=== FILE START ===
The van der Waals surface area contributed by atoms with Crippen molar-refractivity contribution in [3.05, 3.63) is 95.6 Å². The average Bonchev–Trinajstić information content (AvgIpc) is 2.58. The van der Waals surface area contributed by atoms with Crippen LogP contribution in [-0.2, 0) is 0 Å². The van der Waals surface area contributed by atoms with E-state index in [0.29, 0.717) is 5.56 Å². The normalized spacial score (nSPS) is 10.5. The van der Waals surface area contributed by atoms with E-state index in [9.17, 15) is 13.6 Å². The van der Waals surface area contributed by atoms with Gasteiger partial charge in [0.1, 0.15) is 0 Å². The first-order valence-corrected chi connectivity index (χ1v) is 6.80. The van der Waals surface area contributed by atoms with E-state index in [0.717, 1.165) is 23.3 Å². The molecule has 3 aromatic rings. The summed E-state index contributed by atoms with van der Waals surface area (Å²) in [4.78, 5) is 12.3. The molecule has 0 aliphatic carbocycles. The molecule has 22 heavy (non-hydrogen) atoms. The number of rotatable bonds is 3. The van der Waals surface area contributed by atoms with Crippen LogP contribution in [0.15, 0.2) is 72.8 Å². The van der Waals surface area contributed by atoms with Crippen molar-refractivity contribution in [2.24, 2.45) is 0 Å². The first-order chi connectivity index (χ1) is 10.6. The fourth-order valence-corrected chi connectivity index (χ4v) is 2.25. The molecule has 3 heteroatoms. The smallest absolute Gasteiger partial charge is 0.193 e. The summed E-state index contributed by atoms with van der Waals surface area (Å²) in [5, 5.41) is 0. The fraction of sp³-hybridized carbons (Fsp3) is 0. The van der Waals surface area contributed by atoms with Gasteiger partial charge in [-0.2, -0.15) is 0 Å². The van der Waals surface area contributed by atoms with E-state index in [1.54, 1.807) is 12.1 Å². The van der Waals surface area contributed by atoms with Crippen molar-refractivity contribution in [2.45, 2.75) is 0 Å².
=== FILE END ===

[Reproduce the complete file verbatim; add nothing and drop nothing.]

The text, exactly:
The van der Waals surface area contributed by atoms with Crippen molar-refractivity contribution in [3.05, 3.63) is 95.6 Å². The average Bonchev–Trinajstić information content (AvgIpc) is 2.58. The van der Waals surface area contributed by atoms with Crippen LogP contribution in [-0.2, 0) is 0 Å². The van der Waals surface area contributed by atoms with E-state index in [0.29, 0.717) is 5.56 Å². The normalized spacial score (nSPS) is 10.5. The van der Waals surface area contributed by atoms with E-state index in [9.17, 15) is 13.6 Å². The van der Waals surface area contributed by atoms with Gasteiger partial charge in [0.1, 0.15) is 0 Å². The first-order valence-corrected chi connectivity index (χ1v) is 6.80. The van der Waals surface area contributed by atoms with E-state index in [0.717, 1.165) is 23.3 Å². The molecule has 3 aromatic rings. The summed E-state index contributed by atoms with van der Waals surface area (Å²) in [4.78, 5) is 12.3. The molecule has 0 aliphatic carbocycles. The molecule has 22 heavy (non-hydrogen) atoms. The number of rotatable bonds is 3. The van der Waals surface area contributed by atoms with Crippen LogP contribution in [0.15, 0.2) is 72.8 Å². The van der Waals surface area contributed by atoms with Crippen molar-refractivity contribution in [2.24, 2.45) is 0 Å². The first-order chi connectivity index (χ1) is 10.6. The fourth-order valence-corrected chi connectivity index (χ4v) is 2.25. The molecule has 3 heteroatoms. The smallest absolute Gasteiger partial charge is 0.193 e. The summed E-state index contributed by atoms with van der Waals surface area (Å²) in [5, 5.41) is 0. The fraction of sp³-hybridized carbons (Fsp3) is 0. The van der Waals surface area contributed by atoms with Gasteiger partial charge in [-0.2, -0.15) is 0 Å². The van der Waals surface area contributed by atoms with E-state index in [1.54, 1.807) is 12.1 Å². The van der Waals surface area contributed by atoms with Crippen molar-refractivity contribution in [2.45, 2.75) is 0 Å².